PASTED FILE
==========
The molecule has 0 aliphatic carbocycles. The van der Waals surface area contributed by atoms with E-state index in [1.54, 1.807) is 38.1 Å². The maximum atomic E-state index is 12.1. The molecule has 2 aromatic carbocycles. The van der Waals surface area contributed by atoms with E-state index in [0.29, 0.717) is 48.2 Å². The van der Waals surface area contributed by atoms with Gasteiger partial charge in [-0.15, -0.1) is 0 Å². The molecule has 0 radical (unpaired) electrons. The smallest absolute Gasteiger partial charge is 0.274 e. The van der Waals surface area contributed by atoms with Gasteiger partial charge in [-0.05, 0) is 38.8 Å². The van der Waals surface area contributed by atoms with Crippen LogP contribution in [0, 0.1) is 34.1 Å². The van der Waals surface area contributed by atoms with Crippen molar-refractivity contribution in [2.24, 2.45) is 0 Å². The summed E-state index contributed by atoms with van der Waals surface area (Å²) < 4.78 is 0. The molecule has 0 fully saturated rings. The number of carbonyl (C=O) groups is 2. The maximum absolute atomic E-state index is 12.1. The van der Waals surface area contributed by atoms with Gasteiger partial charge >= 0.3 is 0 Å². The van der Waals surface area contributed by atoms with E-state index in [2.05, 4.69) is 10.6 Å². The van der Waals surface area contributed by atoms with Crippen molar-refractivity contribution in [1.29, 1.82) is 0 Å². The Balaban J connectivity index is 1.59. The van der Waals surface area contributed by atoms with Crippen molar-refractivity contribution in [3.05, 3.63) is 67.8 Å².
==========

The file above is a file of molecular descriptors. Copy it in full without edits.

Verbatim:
The molecule has 0 aliphatic carbocycles. The van der Waals surface area contributed by atoms with E-state index in [1.54, 1.807) is 38.1 Å². The maximum atomic E-state index is 12.1. The molecule has 2 aromatic carbocycles. The van der Waals surface area contributed by atoms with E-state index in [0.29, 0.717) is 48.2 Å². The van der Waals surface area contributed by atoms with Gasteiger partial charge in [-0.15, -0.1) is 0 Å². The molecule has 0 radical (unpaired) electrons. The smallest absolute Gasteiger partial charge is 0.274 e. The van der Waals surface area contributed by atoms with Gasteiger partial charge in [-0.05, 0) is 38.8 Å². The van der Waals surface area contributed by atoms with Crippen LogP contribution in [0, 0.1) is 34.1 Å². The van der Waals surface area contributed by atoms with Crippen molar-refractivity contribution in [2.24, 2.45) is 0 Å². The summed E-state index contributed by atoms with van der Waals surface area (Å²) < 4.78 is 0. The molecule has 0 fully saturated rings. The number of carbonyl (C=O) groups is 2. The maximum absolute atomic E-state index is 12.1. The van der Waals surface area contributed by atoms with Gasteiger partial charge >= 0.3 is 0 Å². The van der Waals surface area contributed by atoms with E-state index in [2.05, 4.69) is 10.6 Å². The van der Waals surface area contributed by atoms with Crippen molar-refractivity contribution in [1.29, 1.82) is 0 Å². The Balaban J connectivity index is 1.59. The van der Waals surface area contributed by atoms with Crippen molar-refractivity contribution in [3.05, 3.63) is 67.8 Å².